(a) Find the retention factors for octane and nonane in Figure 22-7. (b) Find the ratio (c) Find the relative retention for octane and nonane. (d) Find the partition coefficient for octane by assuming that the volume of the stationary phase equals half the volume of the mobile phase.
Step 1 of 3
Experiment 1: Thin Layer Chromatography • Chromatography: Separation of a mixture into components by distribution between a mobile (solid or gas) phase and a stationary (liquid) phase. • Separations are based by physical interactions (solubility, polarity, s ize, charge, etc.). • In TLC, the stationary phase is a finely divided solid (silica gel SiO2or alumina Al 2 )3on an inert support such as glass or sheet of plastic/aluminum. The mobile phase solvent is allowed to move up TLC plate by capillarity. • The rate at which components move along the path depends upon their solubility in the mobile phase, and the strength with which molecules of the different substances are adsorbed on the surface of the stationary
Textbook: Quantitative Chemical Analysis
Author: Daniel C. Harris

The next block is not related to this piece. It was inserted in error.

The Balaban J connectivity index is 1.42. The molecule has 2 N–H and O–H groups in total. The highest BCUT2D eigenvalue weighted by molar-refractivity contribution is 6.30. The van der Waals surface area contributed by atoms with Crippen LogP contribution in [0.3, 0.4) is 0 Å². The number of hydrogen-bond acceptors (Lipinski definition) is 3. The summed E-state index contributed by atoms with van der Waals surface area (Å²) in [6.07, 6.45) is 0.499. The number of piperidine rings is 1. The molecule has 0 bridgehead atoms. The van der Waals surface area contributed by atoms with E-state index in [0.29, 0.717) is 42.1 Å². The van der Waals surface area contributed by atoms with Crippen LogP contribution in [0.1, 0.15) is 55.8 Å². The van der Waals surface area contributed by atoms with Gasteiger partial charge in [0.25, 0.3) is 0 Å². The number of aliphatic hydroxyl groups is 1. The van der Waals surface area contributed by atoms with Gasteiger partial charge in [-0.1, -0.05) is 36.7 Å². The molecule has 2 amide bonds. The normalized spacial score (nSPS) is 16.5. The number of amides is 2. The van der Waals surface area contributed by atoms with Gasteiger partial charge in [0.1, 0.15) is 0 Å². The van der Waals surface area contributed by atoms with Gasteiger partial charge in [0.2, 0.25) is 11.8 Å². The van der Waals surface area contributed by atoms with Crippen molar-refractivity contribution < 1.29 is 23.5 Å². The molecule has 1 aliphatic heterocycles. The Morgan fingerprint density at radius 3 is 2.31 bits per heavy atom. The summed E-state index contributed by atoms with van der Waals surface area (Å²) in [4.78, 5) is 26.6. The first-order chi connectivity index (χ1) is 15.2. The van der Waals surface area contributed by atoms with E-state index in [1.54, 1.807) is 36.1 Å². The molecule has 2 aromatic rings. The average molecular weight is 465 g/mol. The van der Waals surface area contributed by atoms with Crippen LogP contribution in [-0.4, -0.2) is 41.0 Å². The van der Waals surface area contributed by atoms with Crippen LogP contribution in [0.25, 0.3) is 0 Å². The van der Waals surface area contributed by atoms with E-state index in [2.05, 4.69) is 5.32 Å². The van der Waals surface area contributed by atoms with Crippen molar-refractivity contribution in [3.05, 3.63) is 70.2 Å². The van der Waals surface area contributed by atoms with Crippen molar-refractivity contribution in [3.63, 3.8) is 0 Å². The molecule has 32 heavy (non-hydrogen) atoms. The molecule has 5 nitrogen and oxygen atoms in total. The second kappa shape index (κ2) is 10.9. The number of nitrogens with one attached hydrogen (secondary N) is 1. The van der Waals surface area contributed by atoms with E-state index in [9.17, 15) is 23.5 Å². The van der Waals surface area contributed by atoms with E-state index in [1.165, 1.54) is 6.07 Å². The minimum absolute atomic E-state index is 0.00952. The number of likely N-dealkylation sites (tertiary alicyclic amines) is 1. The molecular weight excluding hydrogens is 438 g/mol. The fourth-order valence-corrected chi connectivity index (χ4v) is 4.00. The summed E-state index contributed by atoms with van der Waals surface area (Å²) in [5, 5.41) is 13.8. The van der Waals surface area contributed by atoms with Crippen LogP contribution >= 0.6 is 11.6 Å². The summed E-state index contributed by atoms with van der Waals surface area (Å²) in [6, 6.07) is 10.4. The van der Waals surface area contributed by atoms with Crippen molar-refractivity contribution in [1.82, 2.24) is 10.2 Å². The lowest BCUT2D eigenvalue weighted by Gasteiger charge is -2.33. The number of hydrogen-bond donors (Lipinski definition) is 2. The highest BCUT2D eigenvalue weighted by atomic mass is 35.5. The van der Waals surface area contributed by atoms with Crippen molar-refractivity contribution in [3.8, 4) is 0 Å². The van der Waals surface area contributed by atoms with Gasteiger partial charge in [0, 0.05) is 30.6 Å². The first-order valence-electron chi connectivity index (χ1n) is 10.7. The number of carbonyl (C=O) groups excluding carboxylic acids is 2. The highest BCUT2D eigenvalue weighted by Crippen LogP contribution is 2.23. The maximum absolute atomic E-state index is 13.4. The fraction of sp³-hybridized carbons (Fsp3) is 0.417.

This textbook survival guide was created for the textbook: Quantitative Chemical Analysis, edition: 8. This full solution covers the following key subjects: . This expansive textbook survival guide covers 55 chapters, and 1224 solutions. Since the solution to 22-C from 22 chapter was answered, more than 382 students have viewed the full step-by-step answer. The answer to “(a) Find the retention factors for octane and nonane in Figure 22-7. (b) Find the ratio (c) Find the relative retention for octane and nonane. (d) Find the partition coefficient for octane by assuming that the volume of the stationary phase equals half the volume of the mobile phase.” is broken down into a number of easy to follow steps, and 49 words. The full step-by-step solution to problem: 22-C from chapter: 22 was answered by , our top Chemistry solution expert on 03/16/18, 04:33PM. Quantitative Chemical Analysis was written by and is associated to the ISBN: 9781429218153.